# Give me back my bullets

1. Nov 18, 2005

### kp

A bullet of mass m and an initial speed v strikes, and is embedded in, the end of an uniform rod of mass 2m and length L originally at rest. The pivots about a fixed axis at it center

what is the angular speed of the rod after the collision? (this, i dont know)

what is the angular momentum of the bullet/rod system with respect to the axis through the rods's pivot? (this, i think i know,but probably dont)

(what i know) This is an conservation of angular momentum/inelastic collision problem? I done some of these before with kids jumping on merry-go-rounds, an such, but it is the symbolic
answers i think throws me off. The speed of the system i terms of what. I know the policy here is to show your work, however work is a vector quantity, and i have been going in around in circles with this problem. So my net work as of this moment is

mrv = (1/12(2m)l^2 + mr^2) wf
solve for then wf, and wf equals all this mess --> mrw/( 1/12(2m)l^2 +mr^2) which i know isn't right. So i'm counting on
someone much smarter than I, to help me out of the woods on this easy problem

2. Nov 19, 2005

### andrevdh

Consider the conservation of angular momentum. Bullet before collision
$$L_b=I_b\omega_b=\frac{mLv}{2}$$
for $r=L/2$. After collision
$$L_b=I_c\omega_c$$
where the subscript refer to the combined (bullet and rod) quantities.

3. Nov 19, 2005

### cepheid

Staff Emeritus
Can you clarify something andrevdh? If we're saying that the angular momentum of the bullet-rod system is conserved, and the rod is clearly rotating afterwards, then there must be some initial angular momentum. You seem to have defined this initial angular momentum as, "the angular momentum of the bullet around the pivot point of the rod,"

Lb = mLv/2

But I find it counter-intuitive to speak of this angular momentum, "of the bullet," because the bullet is not travelling in a circular path of radius L/2 about the pivot point, it is travelling in a straight line. I understand that this is nevertheless the equivalent angular momentum that the bullet transfers to the bullet-rod, but it's almost as if this angular momentum doesn't really "exist" until the instant that the bullet strikes the rod, and translational motion becomes rotational motion.

4. Nov 20, 2005

### kp

hmmm...if mL/2v = momentum of the bullet before the collision..?

and L/2 =r, then mL/2v = mvr = back to where i started...

5. Nov 20, 2005

### andrevdh

In kinematics we define instantaneous quantities by investigating the motion in the limit $\Delta t \rightarrow \ 0$. Surely, in the limit we can say that the bullet is rotating around the pivot point for such an instantaneous interaction. We can work the angular momentum out for any moving object, independant of it's path. In most case the radius would change, but in this case it is virtually constant for the interaction which is of short duration. If you draw the radius vector from the pivot point to the bullet it will rotate about the pivot as it follows the bullet.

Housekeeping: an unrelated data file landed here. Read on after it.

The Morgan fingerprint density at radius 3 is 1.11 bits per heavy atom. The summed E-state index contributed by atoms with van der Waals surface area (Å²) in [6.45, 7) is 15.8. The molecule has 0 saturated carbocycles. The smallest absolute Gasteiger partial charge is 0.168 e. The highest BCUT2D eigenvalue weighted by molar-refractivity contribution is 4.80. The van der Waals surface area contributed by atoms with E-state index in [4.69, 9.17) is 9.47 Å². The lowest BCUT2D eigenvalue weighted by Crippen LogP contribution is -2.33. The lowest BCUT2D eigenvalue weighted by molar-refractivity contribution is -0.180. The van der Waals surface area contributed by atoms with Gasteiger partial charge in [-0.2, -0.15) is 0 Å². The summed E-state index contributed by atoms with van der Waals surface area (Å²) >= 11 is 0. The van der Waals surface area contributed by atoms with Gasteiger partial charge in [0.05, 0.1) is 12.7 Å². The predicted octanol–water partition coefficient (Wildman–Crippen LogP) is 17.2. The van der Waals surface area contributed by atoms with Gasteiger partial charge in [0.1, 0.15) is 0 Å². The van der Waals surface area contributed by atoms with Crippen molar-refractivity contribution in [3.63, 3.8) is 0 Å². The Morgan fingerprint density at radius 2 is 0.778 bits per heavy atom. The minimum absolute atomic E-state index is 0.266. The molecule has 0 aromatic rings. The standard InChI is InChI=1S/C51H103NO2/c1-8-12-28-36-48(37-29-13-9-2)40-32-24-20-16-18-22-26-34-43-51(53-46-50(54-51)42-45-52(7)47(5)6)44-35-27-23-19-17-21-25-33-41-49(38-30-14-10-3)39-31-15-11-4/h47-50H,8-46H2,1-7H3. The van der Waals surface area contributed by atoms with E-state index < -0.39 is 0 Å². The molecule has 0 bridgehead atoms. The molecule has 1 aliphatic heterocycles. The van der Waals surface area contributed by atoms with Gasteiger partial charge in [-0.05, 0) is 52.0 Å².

Last edited: Nov 20, 2005
6. Nov 20, 2005

### andrevdh

Why do you say that this is'nt right (with r = L/2)? It seems fine to me (with v in stead of w), just develop it further.

Last edited: Nov 20, 2005
7. Nov 20, 2005

### kp

instantaneous angular momention..I get that know
..so that's why you can define the linear momentun of the bullet as mvr.

I am assuming my answer is not right. This is an problem on an extra-credit worksheet, so I dont have the answer for reference. So, your help is greatly appreciated.

8. Nov 20, 2005

### andrevdh

What do you get for $\omega_c$ if you develop the equation?
Do you need any more help?

9. Nov 20, 2005

### kp

well after further developement this mess--> w = (1/12(2m)L^2 +mr^2)

cleans up too w = (3/5)v/r

I dont know if its right, but it looks nicer

Last edited: Nov 20, 2005
10. Nov 21, 2005

### andrevdh

Yes, I get the same (with r = L/2). Which means you could have done it all by yourself! You were only a bit unsure of your result. This can be avoided if you apply your physics and mathematics at each step of the way. The magnitude of the angular momentum, $L$, of a moving object about a pivot is is given by
$$L=rp\sin(\theta)$$
, where p is it`s linear momentum and theta is the angle between the radius vector and p, which can be evaluated for any moving object, even if it is not moving in a circle. Good luck with the physics!

Last edited: Nov 21, 2005
11. Nov 21, 2005

### kp

"big-ups" to you andre for keeping headed in the right direction

2.) what is the angular momentum of the bullet/rod system with respect the the rods pivot? hmm..

Last edited: Nov 21, 2005
12. Nov 21, 2005

### andrevdh

Well you have answered this one also yourself. In your equation above you have the angular momentum of the bullet on the lefthand side of the equation. On the righthand side you have the final angular momentum of the combined system. So what you are saying is that the angular momentum of the system is conserved. What question 2 is asking is for the right hand side of the equation, but wait, it is equal to the lefthand side which is all known quantities!

13. Nov 21, 2005

### kp

yeah...see, I am making this problem much harder
than it really is, Thanks again!

14. Nov 22, 2005

### andrevdh

It has been a pleasure.